BetEasy Hit With $50,000 Fine Following Licence Breaches

BetEasy receive a fine of more than $50,000 after it allowed a self-excluded problem gambler create a new account and lose $720,000.

The Northern Territory Racing Commission hit BetEasy with a $50,000 fine following the gambling company’s licence breach. Flutter Entertainment will pay the fine as owners of the now-defunct BetEasy brand.

A known self-excluded problem gambler was able to create a new account and lose almost $720,000. An investigation revealed BetEasy breached two of its licensing conditions by not performing sufficient checks to identify problem gambling.

The same investigation learned the mystery customer previously self-excluded from CrownBet, BetEasy’s predecessor. BetEasy and its affiliates knew the gambler due to the sheer amount of money he spent.

John Dow, a BetEasy affiliate, contacted the problem gambler in January 2019 and helped open a new account using the man’s wife. BetEasy staff spotted the residential address was the same as the self-excluded gambler. However, BetEasy allowed the account after receiving answers, some of which were incorrect, to its identity verification questions.

The problem gambling ran up $719,350 losses, which he and his wife attempted to claim back. BetEasy came to a private settlement in April 2021, one day before the commission was due to hear about the issue.

Commission Lambastes BetEasy For Failings

The commission heavily criticised BetEasy’s management for not taking responsibility for its affiliate’s actions.

“The commission’s view is that a licensee should accept responsibility for the activities of its affiliate. An unwillingness to do so does not reflect well on a licensee.”

BetEasy did not comply with the Code of Practice for Responsible Online Gambling on multiple occasions. The commission found BetEasy did not adhere to its own terms and conditions and had inadequate systems in place to protect problem gamblers.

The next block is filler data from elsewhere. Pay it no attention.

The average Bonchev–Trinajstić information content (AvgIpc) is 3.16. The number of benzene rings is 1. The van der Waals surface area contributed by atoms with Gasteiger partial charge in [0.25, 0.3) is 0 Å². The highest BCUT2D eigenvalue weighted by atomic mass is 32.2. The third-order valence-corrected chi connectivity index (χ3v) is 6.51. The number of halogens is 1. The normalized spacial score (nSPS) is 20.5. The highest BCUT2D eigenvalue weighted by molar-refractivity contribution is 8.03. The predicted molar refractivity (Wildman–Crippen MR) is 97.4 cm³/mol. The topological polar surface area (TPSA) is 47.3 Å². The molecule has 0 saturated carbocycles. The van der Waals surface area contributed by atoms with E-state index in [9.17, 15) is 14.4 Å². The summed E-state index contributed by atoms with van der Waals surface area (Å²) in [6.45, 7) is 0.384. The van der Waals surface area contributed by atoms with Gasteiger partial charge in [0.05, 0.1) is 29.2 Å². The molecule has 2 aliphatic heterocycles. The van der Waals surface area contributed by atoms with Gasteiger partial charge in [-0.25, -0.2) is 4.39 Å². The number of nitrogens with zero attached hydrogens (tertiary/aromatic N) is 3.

The commission fined the gambling company $26,860 for each breach of its licence.

Not The First Time Gambling Company In Hot Water

This is not the first time BetEasy has found itself in the headlines for the wrong reasons. In September 2020, Renee Bell sued them for almost $1.2 million in unpaid winnings.

Bell took her case to the Supreme Court after BetEasy paid her only $250,000 from a $1,443,695.50 payout. Bell had $500 worth of multi-bets accepted by the bookmaker, and several of her selections won. She expected more than $1.44 million but the company only paid $250,000.

BetEasy referred to its terms and conditions, which state $250,000 is the maximum possible prize from multi-bets. Bell and her lawyers argued the bookie was happy to take her full stake, and that the betting slip clearly showed $1.44 million in potential winnings.

The case took a bizarre twist when Bell claimed she never opened a BetEasy account. She accused an unknown Crown Resorts employee of creating an account in her name. She claimed her not opening the account herself means she was never made away of the various terms and conditions. The Aussie gambling company attempted to recoup the $250,000 it paid stating only valid account holders can win prizes.

Sportsbet Absorbs Long-Running Rival

BetEasy is no longer a betting company after long-running rival Sportsbet absorbed it in April 2020. The Stars Group (TSG) owned the company while Flutter Entertainment owned Sportsbet. Flutter and TSG joined forces in a mega-merger, and decided to not have two Australia-facing betting companies.

Sportbet absorbed its rival after 99.19% of Flutter’s shareholder voted in favour of it. Sportsbet massively outperformed its rival in the quarter before the pair merged. Revenue for Sportsbet increased 21% to $109 million thanks to a 16% increase in new customers. Total money stake improved by 3%.

BetEasy saw revenue drop 2% to US$61 million. Worryingly, the company lost $7 million, 500% more than the previous reporting period. Make no wonder Flutter chose Sportsbet to carry the Australian betting flag.